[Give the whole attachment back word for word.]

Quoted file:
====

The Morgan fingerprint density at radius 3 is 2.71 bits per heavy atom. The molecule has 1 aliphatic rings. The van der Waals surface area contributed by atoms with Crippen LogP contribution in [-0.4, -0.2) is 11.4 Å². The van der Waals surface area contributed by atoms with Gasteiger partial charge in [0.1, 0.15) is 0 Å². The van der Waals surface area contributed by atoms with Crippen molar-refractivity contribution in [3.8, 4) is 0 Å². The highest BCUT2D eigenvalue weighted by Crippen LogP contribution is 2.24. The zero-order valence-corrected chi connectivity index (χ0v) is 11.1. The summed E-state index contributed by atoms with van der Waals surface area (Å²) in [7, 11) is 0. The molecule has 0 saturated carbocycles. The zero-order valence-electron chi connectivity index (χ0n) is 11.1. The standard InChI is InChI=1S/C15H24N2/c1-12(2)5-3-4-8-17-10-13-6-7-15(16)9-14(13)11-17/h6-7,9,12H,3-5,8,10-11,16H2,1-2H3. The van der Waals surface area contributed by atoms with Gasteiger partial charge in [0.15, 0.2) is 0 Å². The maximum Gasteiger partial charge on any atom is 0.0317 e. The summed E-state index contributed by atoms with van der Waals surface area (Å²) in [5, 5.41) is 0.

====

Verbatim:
The Morgan fingerprint density at radius 3 is 2.71 bits per heavy atom. The molecule has 1 aliphatic rings. The van der Waals surface area contributed by atoms with Crippen LogP contribution in [-0.4, -0.2) is 11.4 Å². The van der Waals surface area contributed by atoms with Gasteiger partial charge in [0.1, 0.15) is 0 Å². The van der Waals surface area contributed by atoms with Crippen molar-refractivity contribution in [3.8, 4) is 0 Å². The highest BCUT2D eigenvalue weighted by Crippen LogP contribution is 2.24. The zero-order valence-corrected chi connectivity index (χ0v) is 11.1. The summed E-state index contributed by atoms with van der Waals surface area (Å²) in [7, 11) is 0. The molecule has 0 saturated carbocycles. The zero-order valence-electron chi connectivity index (χ0n) is 11.1. The standard InChI is InChI=1S/C15H24N2/c1-12(2)5-3-4-8-17-10-13-6-7-15(16)9-14(13)11-17/h6-7,9,12H,3-5,8,10-11,16H2,1-2H3. The van der Waals surface area contributed by atoms with Gasteiger partial charge in [0.15, 0.2) is 0 Å². The maximum Gasteiger partial charge on any atom is 0.0317 e. The summed E-state index contributed by atoms with van der Waals surface area (Å²) in [5, 5.41) is 0.